You can write the fraction such that:

(1+(tanx)^2)/tan x = 1/ tan x + tan x = cot x + tan x

Evaluating the integral yields:

int(1+(tanx)^2)dx/tan x = int cot x dx + int tan x dx

int cot x dx = int cos x dx/sin x

You should come up with the substitution: sin x = y=> cos x dx = dy

int cos x dx/sin x = int dy/y = ln |sin x| + c

int tan x dx = -ln|cos x| + c

**int(1+(tanx)^2)dx/tan x = ln |sin x| - ln|cos x| + c = ln |tan x| + c**

First of all, we'll notice that 1+(tgx)^2 = 1/(cos x)^2, from the fundamental formula of trigonometry:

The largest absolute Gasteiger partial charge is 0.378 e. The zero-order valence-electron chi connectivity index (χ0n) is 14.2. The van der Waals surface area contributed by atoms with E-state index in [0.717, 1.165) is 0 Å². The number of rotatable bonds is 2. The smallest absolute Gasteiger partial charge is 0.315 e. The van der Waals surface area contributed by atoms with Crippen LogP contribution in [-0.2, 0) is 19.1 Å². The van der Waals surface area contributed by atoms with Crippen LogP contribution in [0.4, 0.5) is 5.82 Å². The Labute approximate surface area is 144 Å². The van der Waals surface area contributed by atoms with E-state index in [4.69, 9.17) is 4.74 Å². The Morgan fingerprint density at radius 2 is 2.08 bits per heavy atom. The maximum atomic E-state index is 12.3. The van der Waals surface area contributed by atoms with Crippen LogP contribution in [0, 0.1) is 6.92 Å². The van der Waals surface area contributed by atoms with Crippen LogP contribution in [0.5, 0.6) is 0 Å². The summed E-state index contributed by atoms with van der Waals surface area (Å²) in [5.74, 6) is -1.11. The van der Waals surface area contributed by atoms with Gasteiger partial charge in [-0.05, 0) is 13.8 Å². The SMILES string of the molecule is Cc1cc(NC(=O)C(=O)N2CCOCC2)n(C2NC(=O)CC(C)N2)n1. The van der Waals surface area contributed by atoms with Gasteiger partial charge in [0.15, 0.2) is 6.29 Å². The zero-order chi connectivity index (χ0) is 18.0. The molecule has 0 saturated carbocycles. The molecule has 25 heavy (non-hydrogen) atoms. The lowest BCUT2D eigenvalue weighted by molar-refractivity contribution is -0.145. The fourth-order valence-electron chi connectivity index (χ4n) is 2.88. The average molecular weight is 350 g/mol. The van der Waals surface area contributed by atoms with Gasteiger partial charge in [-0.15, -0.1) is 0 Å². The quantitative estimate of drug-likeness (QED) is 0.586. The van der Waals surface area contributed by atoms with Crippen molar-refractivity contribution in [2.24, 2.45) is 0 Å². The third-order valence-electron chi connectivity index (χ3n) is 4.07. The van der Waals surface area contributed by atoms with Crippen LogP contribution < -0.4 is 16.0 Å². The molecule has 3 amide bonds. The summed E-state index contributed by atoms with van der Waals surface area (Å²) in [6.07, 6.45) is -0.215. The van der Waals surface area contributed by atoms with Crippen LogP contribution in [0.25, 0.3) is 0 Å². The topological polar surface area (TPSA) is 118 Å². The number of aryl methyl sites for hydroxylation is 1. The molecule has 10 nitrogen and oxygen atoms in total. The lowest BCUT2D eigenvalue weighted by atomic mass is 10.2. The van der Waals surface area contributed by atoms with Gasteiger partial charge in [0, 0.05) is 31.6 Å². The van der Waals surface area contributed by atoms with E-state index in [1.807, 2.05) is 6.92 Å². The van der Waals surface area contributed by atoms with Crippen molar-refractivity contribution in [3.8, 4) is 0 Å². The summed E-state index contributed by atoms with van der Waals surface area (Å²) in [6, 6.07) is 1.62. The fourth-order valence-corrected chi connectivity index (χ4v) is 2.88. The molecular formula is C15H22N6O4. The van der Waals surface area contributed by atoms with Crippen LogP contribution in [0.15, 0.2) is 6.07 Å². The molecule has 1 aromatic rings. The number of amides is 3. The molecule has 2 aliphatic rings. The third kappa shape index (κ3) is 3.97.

(sin x)^2 + (cos x)^2 = 1

(sin x)^2/(cos x)^2 + 1 = 1/(cos x)^2

(tg x)^2 + 1 = 1/(cos x)^2

Int [(1+(tgx)^2)/tg x]dx=Int dx/(tg x)(cos x)^2

Now, we can choose the method of substitution.

tg x = t, so, differentiating, we'll have:

dx/(cos x)^2 = dt

Int (1/t)dt = ln t + C = ln (tg x) + C